It’s that time of year, when hopeful interns arrive in newsrooms around the country.
I’ve been fortunate to get to work alongside some crazy-talented ones in recent years.
But there’s been a lot written lately about barriers to working in a newsroom. Many have cut their budget for interns entirely and provide no pay at all. So if you want an internship, you may have to be able to afford it, or be willing to go into debt. And we all know that what college students need most is more debt.
Here’s a really interesting commentary on that trend from David Dennis at the Guardian, called “Unpaid internships and a culture of privilege ruining journalism.”
In college, he was repeatedly told that to build his resume, he needed to work an unpaid internship in New York.
Which unless you’re rich, is like telling someone to go intern on the moon.
“And therein lies the issue with unpaid internships. The practice of asking recent graduates to spend their days working for free while paying rent and living in a city like New York is a barrier for entry to students from mid- to lower-class backgrounds.”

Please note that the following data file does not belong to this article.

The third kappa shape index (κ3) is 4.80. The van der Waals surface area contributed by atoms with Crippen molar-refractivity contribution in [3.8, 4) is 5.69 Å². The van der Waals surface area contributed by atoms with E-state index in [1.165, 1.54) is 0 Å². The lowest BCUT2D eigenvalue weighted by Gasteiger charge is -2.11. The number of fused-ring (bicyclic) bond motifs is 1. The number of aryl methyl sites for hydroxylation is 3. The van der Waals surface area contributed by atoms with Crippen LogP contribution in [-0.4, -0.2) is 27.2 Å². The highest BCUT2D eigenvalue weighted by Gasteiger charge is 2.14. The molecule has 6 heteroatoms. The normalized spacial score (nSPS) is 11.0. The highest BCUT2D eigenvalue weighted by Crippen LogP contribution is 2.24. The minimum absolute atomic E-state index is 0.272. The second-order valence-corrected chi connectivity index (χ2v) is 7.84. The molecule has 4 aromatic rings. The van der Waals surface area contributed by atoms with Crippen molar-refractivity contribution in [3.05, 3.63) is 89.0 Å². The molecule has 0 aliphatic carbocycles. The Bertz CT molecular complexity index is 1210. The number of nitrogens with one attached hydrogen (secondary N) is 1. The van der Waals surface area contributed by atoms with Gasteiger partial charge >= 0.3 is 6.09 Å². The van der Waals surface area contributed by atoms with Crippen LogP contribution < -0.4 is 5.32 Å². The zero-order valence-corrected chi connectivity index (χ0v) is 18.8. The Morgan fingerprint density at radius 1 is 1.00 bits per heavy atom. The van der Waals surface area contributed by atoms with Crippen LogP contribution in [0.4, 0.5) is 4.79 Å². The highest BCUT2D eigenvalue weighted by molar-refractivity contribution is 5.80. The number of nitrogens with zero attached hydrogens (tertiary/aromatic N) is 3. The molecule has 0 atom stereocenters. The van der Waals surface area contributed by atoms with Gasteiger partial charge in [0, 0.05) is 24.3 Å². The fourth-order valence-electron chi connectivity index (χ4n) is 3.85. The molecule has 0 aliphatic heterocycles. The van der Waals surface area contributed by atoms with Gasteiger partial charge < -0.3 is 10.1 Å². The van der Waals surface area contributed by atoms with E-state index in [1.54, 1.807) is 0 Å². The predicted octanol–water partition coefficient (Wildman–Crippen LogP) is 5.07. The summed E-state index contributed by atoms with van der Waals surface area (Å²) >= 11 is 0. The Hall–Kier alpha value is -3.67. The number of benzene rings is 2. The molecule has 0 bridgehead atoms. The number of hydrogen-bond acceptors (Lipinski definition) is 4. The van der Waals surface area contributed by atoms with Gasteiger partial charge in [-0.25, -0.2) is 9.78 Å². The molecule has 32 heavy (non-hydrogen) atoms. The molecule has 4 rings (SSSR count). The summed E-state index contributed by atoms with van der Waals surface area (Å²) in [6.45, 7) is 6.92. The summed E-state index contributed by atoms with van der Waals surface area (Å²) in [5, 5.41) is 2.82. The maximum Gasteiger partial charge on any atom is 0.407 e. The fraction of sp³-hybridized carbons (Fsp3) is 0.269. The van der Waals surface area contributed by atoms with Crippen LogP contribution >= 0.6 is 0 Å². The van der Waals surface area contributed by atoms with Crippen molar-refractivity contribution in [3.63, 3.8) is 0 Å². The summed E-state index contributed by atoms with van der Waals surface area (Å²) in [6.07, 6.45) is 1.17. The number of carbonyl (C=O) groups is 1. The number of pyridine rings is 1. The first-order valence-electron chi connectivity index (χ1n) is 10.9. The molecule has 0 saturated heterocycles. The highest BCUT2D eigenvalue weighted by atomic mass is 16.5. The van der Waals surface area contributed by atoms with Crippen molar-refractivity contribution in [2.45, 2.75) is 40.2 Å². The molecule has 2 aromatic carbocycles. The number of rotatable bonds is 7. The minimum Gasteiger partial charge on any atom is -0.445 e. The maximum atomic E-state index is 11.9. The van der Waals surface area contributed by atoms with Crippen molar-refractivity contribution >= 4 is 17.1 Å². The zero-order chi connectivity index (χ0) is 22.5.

I don’t think journalism is really off limits to lower-income and middle-income students, although I agree you are unlikely to start your career at a fancy-pants publication unless you come from a fancy-pants background. I’m sure there are exceptions. But no matter what, it is definitely uncool to expect interns to work for free.
And here’s this story in the New York Times about interns (not in journalism) paying for jobs in China, which makes me throw up in my mouth a little bit. If that’s a trend, it’s not a good one.